Monthly Archives: May 2012


Coffee and rum biscuits, topped with mascarpone.

Tirimusu recipePreparation time 15 minutes, plus 1 hour chilling
Calories per portion 572 Kcal
Fat per portion 37g of which saturated 20.6g
Serves 4
Suitable for vegetarians

Sponge fingers 75g (6oz)
Strong espresso coffee 125ml (4fl oz)
Coffee liqueur, such as Kahlua or rum 4 tbsp
Eggs 3, yolks only
Caster sugar 75g (3oz)
Mascarpone 250g pot
Cocoa powder for decorating

1 Break half the sponge fingers into small enough pieces to fit into the bottom of four tumbler glasses. In a measuring jug, mix together the coffee and liqueur and pour half over the biscuits.

2 In a bowl, whisk together the egg yolks and sugar until light, thick and fluffy. Then gradually whisk in the mascarpone. Spoon half the mascarpone mixture on top of the coffee and liqueur and sift over a layer of cocoa powder. Then add the remaining sponge fingers and coffee and liqueur, followed by the rest of the mascarpone.

3 Chill for at least an hour so that the flavours have time to develop. Before serving, lightly sift cocoa powder over the top to decorate.

Cook’s tip
For a richer version, swap the cocoa powder for grated chocolate.

100 Things to do with Children (even when it’s raining!)

Try a night at the museum

Didn’t everything seem magical as a child? Days were longer and sunnier, grass was greener, and in my day meadows still existed!

Despite the nation’s obsession with reality TV, computer games and the internet…

I am determined to ensure
my children’s childhoods
are just as magical,
carefree and fun.

This weekend is Museums at Night Weekend

This sounds really exciting (though potentially spooky at somewhere like the Natural History Museum!) with different events all over the country. Including: Dust off your art books and exchange them for fresh ones at The Crescent in Scarborough, join other sketchers for a live drawing session at The Liver, or heat things up with a spot of raku firing at The Biscuit Factory.

Though I really fancy the art book swap, it’s a bit far for us to trek, so we will opt for Bizarre Bazaar and Return of the Leeches at our local museum, The Brampton – sounds intriguing!

The National Trust have also launched a venture to encourage children to play, with their 50 Things To Do Before You’re 11¾ list.

This includes: run around in the rain; eat an apple picked straight from the tree; feed a bird from your hand; visit an island and find some frogspawn. I’m afraid there are a couple of there that I am too late to achieve: find a geocache (never existed before I was 11¾) and bring up a butterfly.

Luckily I can tick all the others off my list (25 years late!) The most memorable for me must be go on a nature walk at night. With my parents and cousin, we walked along a Canadian highway lit by the light of a full moon with the local forest ranger. He called to some local wolves, who all howled back (including their pups). It was breathtaking!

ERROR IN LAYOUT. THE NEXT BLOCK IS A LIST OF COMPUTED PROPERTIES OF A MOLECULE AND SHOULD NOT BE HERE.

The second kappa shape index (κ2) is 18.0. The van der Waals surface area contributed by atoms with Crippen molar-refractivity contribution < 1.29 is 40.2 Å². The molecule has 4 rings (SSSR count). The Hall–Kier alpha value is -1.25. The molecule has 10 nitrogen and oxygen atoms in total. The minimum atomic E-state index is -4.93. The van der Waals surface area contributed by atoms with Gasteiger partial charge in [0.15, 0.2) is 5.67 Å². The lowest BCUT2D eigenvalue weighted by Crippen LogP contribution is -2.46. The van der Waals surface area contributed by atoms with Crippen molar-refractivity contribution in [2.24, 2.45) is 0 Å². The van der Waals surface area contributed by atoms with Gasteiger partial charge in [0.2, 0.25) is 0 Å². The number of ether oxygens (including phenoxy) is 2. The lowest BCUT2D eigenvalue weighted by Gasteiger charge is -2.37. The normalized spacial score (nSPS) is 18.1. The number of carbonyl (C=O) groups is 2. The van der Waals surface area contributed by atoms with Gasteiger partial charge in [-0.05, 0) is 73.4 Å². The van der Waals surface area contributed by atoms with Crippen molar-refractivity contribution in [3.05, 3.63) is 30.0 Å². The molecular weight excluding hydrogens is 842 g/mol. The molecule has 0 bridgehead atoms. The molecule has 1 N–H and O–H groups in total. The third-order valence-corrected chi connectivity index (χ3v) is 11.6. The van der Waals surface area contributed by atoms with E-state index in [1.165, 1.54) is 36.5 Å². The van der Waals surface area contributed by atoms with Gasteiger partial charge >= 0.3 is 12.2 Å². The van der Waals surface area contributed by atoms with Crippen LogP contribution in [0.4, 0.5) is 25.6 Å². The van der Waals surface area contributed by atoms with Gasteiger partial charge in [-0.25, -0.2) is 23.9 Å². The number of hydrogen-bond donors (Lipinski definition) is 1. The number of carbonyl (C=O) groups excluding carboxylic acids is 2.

So what of the 50 things will you do with your children or grandchildren this weekend?
Or will you opt for a drier option indoors at the museum? I’d love to know!

Pigs in blankets recipe.Don’t forget to take your picnic:
try this popular Pigs in Blanket
recipe – made with bread blankets
it makes for great finger food.

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Pigs in Blankets

Pigs in blankets recipe.

Made with bread blankets these pigs are great finger food.

Makes 8
Time 40 minutes
335 calories per portion
23g fat of which 11.4g is saturated

Medium-sliced white bread 8 slices
Butter 110g (4oz)
Tomato ketchup 3 tbsp
Wholegrain mustard 1 rounded tbsp
Fresh parsley 4 tbsp chopped
Good-quality pork sausages 8, skins removed

1 Preheat oven to 220ºC/425ºF/Gas 7. Neatly cut crusts off each slice of bread, then gently roll each slice out a little, with a rolling pin, to make thinner.

2 In a small saucepan, gently heat butter and tomato ketchup together until melted, then stir in mustard and parsley.

3 Brush butter mixture over one side of each slice of bread, then place a sausage diagonally across each one. Bring opposite corners up and over sausages to meet in centre, and secure with cocktail sticks.

4 Place wrapped sausages on a baking tray, brush with remaining butter mixture and bake in centre of oven for 20–25 minutes, until sausages are cooked and bread is lightly browned. Serve wrapped in napkins, or with a mixed salad.

10 ways to help honeybees

10 ways to help honeybees

This week is National Honey Week. And what a wonderful thing honey is.

Sweet and sticky and delicious; evocative of childhood days spent reading Winnie the Pooh!

It’s so comforting, spread onto freshly made buttered toast. Mmmm.

We have all heard in the media that honeybees are under threat. According to Dr I Davis, President of the Beekeepers’ Association (reported in the Guardian) there are ways we can help:

10 ways to help honeybees

1. Become a beekeeper
Beekeeping is a most enjoyable, fascinating and interesting hobby – and you get to eat your own honey too. Every year local beekeeping associations run courses to help new people to take up beekeeping and even help them find the equipment they need and a colony of bees. Training programmes continue to allow enthusiasts to become Master Beekeepers. For information on courses visit the British Beekeepers’ Association (BBKA) website

2. Help to protect swarms
Swarming is a natural process when colonies of honeybees can increase their numbers. If you see a swarm contact the local authority or the police who will contact a local beekeeper who will collect the swarm and take it away. Honeybees in a swarm are usually very gentle and present very little danger. They can be made aggressive if disturbed or sprayed with water. Just leave them alone and wait for a competent beekeeper to arrive.